Due to precautions related to COVID-19, we have expanded our options for remote consultations. Please contact our office to discuss whether a full phone consultation or video conference is appropriate for your situation.

Click here to read more about Family Law issues during COVID-19.

Click here to learn more about Court House proceedings and Domestic Relations hearings during COVID-19. 

Mercedes R. Wechsler, P.A.
Mercedes R. Wechsler, P.A.

Phone: 407-839-1364

Phone: 407-839-1364

As if going through a divorce wasn’t bad enough on your children, now you are contemplating relocating to another state. This, of course, means moving your children too far away from their noncustodial parent to meet the visitation requirements of your divorce decree. Which, in turns, means that a modification to your divorce decree is in order.

Here are some things to keep in mind:

1. There is a good possibility you will end up in family court, so seek legal advice before going any further. Find out what Florida’s laws are regarding relocation and child custody.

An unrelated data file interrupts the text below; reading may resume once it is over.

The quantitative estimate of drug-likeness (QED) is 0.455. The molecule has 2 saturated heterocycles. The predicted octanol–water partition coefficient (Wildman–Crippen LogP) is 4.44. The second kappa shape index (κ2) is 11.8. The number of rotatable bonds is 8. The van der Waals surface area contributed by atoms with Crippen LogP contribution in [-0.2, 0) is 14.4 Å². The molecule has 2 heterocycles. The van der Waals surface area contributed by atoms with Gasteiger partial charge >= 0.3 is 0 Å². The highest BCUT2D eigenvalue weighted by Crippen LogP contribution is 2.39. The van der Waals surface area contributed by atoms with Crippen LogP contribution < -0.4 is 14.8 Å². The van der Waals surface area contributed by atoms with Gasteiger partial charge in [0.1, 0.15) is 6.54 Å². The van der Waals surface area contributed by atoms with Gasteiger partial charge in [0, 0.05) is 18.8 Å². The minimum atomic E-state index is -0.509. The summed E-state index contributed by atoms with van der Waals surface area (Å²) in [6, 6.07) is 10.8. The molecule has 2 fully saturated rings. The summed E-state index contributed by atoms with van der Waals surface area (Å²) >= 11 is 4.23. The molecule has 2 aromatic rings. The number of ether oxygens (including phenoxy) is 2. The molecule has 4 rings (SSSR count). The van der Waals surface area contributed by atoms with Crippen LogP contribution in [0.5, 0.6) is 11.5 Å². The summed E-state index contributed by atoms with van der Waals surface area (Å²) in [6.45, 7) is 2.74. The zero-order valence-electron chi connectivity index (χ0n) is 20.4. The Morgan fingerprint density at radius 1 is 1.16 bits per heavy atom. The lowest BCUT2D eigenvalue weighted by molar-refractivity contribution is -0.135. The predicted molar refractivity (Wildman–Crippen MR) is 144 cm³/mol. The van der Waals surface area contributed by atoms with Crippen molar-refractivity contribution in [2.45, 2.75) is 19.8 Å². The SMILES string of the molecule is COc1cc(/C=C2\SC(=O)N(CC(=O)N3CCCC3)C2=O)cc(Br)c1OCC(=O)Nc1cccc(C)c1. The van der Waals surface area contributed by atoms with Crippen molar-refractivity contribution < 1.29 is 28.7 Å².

2. You cannot predict how your children will be impacted by looking at how other families were impacted. Each family and every child is unique, so do some soul-searching about your own family behaviors. Will the move give your children a better life? Will it be too emotional? You must weigh the good and bad — and definitely consider the children’s future and relationship with their noncustodial parent.

3. Family court usually puts children first, and that includes their relationship with their noncustodial parent if they feel it is instrumental in their well-being. They will, however, take into consideration a move that will improve your family’s quality of life — as long as it is not too detrimental to the children.

4. If the noncustodial parent is contesting the relocation, you may have to prove that what will be good for you and the children overrides being further away from the other parent. An attorney may have some creative visitation ideas to help close this distance and make the impact less severe.

5. Expect criticism. Everyone may not agree with your decision. Make sure your decision to move is based on firm footing and not emotions. If you are sure it is the right thing, don’t be discouraged by those who don’t agree with you. They may have their own reasons for their objections.

After considering these things, if you have decided that relocation is the best thing for your family, see your attorney and let him or her start you on your path to a new life. They can ensure you have covered all of your bases.

Source: The Huffington Post, “6 Things to Expect and Consider When Relocating with Children After Divorce,” Andrea Moore, accessed Nov. 22, 2016